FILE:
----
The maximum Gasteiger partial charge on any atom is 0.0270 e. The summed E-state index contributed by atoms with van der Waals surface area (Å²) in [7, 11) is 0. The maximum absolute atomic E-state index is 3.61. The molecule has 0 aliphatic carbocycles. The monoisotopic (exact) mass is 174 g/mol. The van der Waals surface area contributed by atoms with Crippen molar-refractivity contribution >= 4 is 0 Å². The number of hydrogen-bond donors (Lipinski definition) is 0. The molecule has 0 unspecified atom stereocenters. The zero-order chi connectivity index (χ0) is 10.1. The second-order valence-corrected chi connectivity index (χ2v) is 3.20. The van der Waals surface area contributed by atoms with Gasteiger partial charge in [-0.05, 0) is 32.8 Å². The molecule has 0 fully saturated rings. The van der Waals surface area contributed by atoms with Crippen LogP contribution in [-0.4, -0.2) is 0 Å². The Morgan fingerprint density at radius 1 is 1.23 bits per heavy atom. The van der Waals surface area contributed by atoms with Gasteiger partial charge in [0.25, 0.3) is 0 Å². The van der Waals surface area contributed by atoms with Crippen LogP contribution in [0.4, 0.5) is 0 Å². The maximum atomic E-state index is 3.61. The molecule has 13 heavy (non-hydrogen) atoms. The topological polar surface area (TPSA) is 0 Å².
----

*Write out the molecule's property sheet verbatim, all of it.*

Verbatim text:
The maximum Gasteiger partial charge on any atom is 0.0270 e. The summed E-state index contributed by atoms with van der Waals surface area (Å²) in [7, 11) is 0. The maximum absolute atomic E-state index is 3.61. The molecule has 0 aliphatic carbocycles. The monoisotopic (exact) mass is 174 g/mol. The van der Waals surface area contributed by atoms with Crippen molar-refractivity contribution >= 4 is 0 Å². The number of hydrogen-bond donors (Lipinski definition) is 0. The molecule has 0 unspecified atom stereocenters. The zero-order chi connectivity index (χ0) is 10.1. The second-order valence-corrected chi connectivity index (χ2v) is 3.20. The van der Waals surface area contributed by atoms with Gasteiger partial charge in [-0.05, 0) is 32.8 Å². The molecule has 0 fully saturated rings. The van der Waals surface area contributed by atoms with Crippen LogP contribution in [-0.4, -0.2) is 0 Å². The Morgan fingerprint density at radius 1 is 1.23 bits per heavy atom. The van der Waals surface area contributed by atoms with Gasteiger partial charge in [0.25, 0.3) is 0 Å². The van der Waals surface area contributed by atoms with Crippen LogP contribution in [0.4, 0.5) is 0 Å². The maximum atomic E-state index is 3.61. The molecule has 13 heavy (non-hydrogen) atoms. The topological polar surface area (TPSA) is 0 Å².